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Chapter 2


This Chapter examines several aspects of the Supreme Court’s authority.

  •     Supreme Court review: It is the Supreme Court, not Congress, which has the authority and duty to review the constitutionality of statutes passed by Congress, and to invalidate the statute if it violates the Constitution.
  •     Review of state court decisions: The Supreme Court may review state court decisions, but only to the extent that the decision was based on federal law.
    •     “Independent and adequate state grounds”: Even if there is a federal question in a state court case, the Supreme Court may not review the case if there was an “independent and adequate” state ground for the state court’s decision. (That is, if the same result would be reached even if the state court had made a different decision on the federal question, the Supreme Court may not decide the case.)
  •    Federal judicial power: The federal judicial power is set forth in Art. III, Section 2 of the U.S. Constitution. The federal judicial power includes (a partial listing):
    •      cases arising under the Constitution or under federal statutes;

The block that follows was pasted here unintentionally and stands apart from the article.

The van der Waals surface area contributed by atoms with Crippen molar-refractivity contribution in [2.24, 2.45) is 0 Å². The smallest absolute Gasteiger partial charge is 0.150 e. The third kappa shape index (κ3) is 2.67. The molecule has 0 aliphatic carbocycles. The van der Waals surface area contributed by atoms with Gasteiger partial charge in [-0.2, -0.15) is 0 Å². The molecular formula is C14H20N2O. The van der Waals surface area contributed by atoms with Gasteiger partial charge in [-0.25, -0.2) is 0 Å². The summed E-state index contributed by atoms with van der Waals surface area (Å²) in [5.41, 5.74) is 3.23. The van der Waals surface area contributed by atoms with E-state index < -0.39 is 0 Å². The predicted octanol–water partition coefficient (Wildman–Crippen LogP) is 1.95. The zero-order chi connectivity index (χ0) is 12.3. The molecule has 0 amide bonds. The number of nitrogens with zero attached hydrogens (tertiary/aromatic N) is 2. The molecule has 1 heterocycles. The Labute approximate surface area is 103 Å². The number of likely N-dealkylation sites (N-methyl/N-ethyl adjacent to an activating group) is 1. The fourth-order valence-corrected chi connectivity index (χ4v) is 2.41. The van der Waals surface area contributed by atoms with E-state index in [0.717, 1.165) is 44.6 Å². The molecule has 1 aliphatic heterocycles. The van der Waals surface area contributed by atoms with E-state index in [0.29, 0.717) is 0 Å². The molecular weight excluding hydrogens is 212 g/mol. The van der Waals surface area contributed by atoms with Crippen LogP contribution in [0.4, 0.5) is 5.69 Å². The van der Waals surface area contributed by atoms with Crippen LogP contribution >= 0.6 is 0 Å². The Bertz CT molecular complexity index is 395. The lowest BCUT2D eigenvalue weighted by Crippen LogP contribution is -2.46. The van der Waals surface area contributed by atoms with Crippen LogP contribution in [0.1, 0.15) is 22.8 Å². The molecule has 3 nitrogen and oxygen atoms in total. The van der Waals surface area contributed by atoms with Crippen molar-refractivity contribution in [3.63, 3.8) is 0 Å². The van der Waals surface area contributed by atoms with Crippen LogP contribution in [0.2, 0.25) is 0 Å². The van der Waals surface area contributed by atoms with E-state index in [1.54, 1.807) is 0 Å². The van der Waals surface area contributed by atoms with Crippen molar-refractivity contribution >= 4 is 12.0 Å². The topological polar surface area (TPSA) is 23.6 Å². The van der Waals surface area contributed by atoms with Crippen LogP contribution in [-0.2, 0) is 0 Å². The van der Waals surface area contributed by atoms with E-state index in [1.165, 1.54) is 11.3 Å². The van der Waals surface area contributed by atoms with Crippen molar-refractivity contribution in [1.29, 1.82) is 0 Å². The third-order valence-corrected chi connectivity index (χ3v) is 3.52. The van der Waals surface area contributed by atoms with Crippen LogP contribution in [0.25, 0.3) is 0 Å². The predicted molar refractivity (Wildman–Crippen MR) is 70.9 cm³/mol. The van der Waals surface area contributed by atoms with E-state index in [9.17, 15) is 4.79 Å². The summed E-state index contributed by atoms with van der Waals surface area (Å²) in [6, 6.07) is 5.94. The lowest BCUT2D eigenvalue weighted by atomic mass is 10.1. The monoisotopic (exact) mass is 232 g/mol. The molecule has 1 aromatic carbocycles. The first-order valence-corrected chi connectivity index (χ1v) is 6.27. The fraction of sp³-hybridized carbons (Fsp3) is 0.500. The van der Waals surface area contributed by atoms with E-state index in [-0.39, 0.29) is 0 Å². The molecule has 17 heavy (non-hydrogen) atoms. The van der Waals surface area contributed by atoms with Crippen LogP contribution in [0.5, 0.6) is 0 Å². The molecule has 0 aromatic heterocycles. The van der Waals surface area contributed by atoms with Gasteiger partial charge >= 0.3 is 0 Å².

•      cases of admiralty;
    •      cases between two or more states;
    •      cases between citizens of different states; and
    •      cases between a state or its citizens and a foreign country or foreign citizens.

The federal judicial power does not include cases where both parties are citizens (i.e., residents) of the same state, and no federal question is raised.

  •     Congress’ control of federal judicial power: Congress has some meaningful control over the federal judicial power:
    •     Control of Supreme Court docket: Congress has the general power to decide what types of cases the Supreme Court may hear, so long as it doesn’t expand the Court’s jurisdiction beyond the federal judicial power summarized above.
    •     Lower courts: Congress may also decide what lower federal courts there should be, and what cases they may hear.

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